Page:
When “playful” and “serious” merge to create art for daily use
I want to further increase opportunities for people to use high-clarity Edo Kiriko
Hanashyo is a maker of Edo Kiriko that is lauded globally for its high technical prowess. We had a discussion with Chisato Kumakura, director and eldest daughter of the second generation Ryuichi Kumakura.
“The truth is, at first, both me and my younger brother, who works with me, had plans to walk different paths. When my brother was young, our father took him along on a trip to the U.K. for work, and someone asked him, “Why don’t you want to carry on such a wonderful profession that’s so deeply entwined with Japanese culture? This is not a job just anyone can do.” People from other countries who have a deep respect for artisanal technique often demonstrate such a perspective. What we call “merchandise” in Japan, they call “art.” Whether you look at it as a decoration, or take it in your hand every day, it brings Japan and Tokyo to mind. People value Edo Kiriko highly as an intimate form of art.”
Hanashyo’s Edo Kiriko is “delicate,” “tender,” and “soft,” but such high clarity is also one reason why it is so valued overseas. “It depends on the polishing technique as well, but the contrast with foreign cut glass that has a very sharp image is probably one reason why they say Edo Kiriko has a subdued clarity. A person from another country once told me that Edo Kiriko is “very Japanese, playful, but serious,” and I felt that really hit the mark. Placing an emphasis on “use” and properly crafting the glass all the way down to the bottom of the glass, which you never see unless you actually use it, definitely seems very Japanese.”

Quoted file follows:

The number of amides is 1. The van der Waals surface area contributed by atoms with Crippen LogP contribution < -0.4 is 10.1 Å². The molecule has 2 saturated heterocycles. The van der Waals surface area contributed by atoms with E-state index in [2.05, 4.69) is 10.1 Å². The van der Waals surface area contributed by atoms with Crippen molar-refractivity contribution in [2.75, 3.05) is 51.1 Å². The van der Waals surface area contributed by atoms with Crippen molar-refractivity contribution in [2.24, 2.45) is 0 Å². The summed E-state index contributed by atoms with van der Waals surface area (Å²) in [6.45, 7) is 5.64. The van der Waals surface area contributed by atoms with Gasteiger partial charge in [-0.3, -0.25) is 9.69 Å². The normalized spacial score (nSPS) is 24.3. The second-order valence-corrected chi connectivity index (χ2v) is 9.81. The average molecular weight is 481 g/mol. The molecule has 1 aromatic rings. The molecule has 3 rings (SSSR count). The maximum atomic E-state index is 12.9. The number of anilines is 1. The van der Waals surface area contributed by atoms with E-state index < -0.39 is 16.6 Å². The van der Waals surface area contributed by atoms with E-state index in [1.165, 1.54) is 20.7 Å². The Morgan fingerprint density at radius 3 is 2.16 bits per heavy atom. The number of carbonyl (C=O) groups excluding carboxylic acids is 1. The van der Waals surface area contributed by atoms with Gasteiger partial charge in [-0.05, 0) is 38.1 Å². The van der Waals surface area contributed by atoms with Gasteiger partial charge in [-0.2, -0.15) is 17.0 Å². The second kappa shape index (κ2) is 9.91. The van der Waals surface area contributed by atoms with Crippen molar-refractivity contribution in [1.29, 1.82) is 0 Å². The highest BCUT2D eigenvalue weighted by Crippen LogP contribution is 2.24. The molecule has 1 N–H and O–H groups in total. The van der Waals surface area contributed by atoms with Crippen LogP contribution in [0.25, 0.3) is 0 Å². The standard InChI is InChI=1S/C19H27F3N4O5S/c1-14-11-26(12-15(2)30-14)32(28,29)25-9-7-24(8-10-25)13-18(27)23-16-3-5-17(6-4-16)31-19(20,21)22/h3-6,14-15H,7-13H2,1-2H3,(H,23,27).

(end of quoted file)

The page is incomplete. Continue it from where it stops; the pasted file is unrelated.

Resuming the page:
Recently, it appears that companies are selecting Edo Kiriko as a gift to send overseas more often. Ms. Kumakura says that for the future, she wants to focus not only on Edo Kiriko’s appeal to foreign tourists, but also on expanding its use in business and increasing the number of opportunities for people to use Edo Kiriko throughout the world.